Published in the March 2016 issue of Woodworking Network. View it online HERE.
Is it advantageous to invest in customized CNC routers, or will off-the-shelf equipment be sufficient?
It’s a question that woodworking companies in general, and cabinetmakers in particular inevitably have to ask. The decision is not an easy one. The prime consideration may not be limited to expenditures, although cost and ROI are certainly major considerations.
The decision-making process has to take a number of other factors into account such as machinery capabilities, the quality of the result, in particular edge finishing, production volume, effective use of time and labor, and the potential for future growth. It may be easier for some shops to go with the tried and true, but even the seemingly safest of decisions, has its pitfalls.
Every company tries to conduct due diligence when deciding between off-the-shelf CNC routers vs. customized. The evaluation process can be quite complex considering that customized routers have evolved significantly in the last decade with considerably more functionality. The focus for buyers has to be on both the present and future of their business and include a process that includes an open and frank dialogue with every potential vendor or supplier if the right choice is to be made.
The evolution of customized CNC routers
Tried-and-true, traditional woodworking and cabinet building methods have existed for years. The drawback, however, was always the commitment of time and labor, particularly when it came to shaping arch pieces and doorways. Drill press or hand drilling were the only options. Development of the CNC router rapidly altered these work processes by changing the production capabilities, frequency and output.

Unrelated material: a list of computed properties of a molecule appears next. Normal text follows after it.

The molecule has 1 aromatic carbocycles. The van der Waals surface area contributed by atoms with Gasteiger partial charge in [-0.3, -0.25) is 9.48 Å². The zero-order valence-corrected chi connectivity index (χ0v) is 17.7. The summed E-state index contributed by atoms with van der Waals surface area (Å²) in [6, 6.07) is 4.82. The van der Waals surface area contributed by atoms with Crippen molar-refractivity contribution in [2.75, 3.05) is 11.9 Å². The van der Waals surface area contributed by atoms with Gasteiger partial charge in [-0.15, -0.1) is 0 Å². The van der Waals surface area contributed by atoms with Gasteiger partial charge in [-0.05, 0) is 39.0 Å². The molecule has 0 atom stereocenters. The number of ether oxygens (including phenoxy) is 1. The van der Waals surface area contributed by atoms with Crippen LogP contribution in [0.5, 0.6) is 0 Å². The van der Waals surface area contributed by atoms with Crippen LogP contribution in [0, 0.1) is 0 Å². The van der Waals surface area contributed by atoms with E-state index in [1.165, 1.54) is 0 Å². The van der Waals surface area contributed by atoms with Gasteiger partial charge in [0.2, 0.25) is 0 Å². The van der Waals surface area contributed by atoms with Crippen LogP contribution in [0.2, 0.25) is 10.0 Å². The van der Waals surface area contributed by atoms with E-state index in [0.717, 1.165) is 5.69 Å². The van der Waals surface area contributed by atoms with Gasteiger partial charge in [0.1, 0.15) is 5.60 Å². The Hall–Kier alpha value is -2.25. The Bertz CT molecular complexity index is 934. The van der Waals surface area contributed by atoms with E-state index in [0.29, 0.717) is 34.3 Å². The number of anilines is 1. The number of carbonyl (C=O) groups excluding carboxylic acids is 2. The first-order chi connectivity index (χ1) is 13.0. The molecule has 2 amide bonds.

At that point, off-the-shelf (OTS) routers seemed the perfect option particularly for small shops that basically ruled out any consideration of customization. Either they felt customized CNC routers were too expensive for their bottom line, or they did not consider what the potential of customization could mean to their business in both short- and long-terms.
For smaller businesses, and perhaps some larger cabinet makers, such thinking still exists today particularly since OTS means a lower investment requirement. However, the expanding capabilities of customized routers offer new options to evaluate. The entry of more machinery manufacturers into the market increase production automation choices. These run the gamut from low-end OTS CNC routers that can be purchased through the Internet to highly customized, industrial CNC routers with multiple spindles, drill banks and automatic material handling. Then there is the rise of nested-based machining (NBM), a form of customization in which a CNC router eliminates the need for panel saws by cutting out completed components in an optimized nest repeatedly and efficiently.
So how does a business make the right choice? The answer involves weighing a number of variables that include current and future business planning, vendor relationships and applying a comprehensive understanding of CNC router capabilities to the growth potential of the business.
Exploring the pros and cons
Perhaps the most appealing factor of OTS is its role as an entry into automation at a relatively low cost. For the smaller shop, OTS does offer the advantages of reducing labor and time requirements while either maintaining or improving product quality. Yet there are some disadvantages. For one, OTS is not as likely to handle heavy industrial woodworking applications. One example: the machinery may not be able to produce enough torque so more passes are required to complete the cut. Then there is the always critical need for technical and repair support, which is true for every machine whether customized or OTS. The latter, however, may be more problematic in terms of cost and response time. That’s because third parties are likely to be involved since many shops lack the resources in-house to maintain proficient machinery maintenance.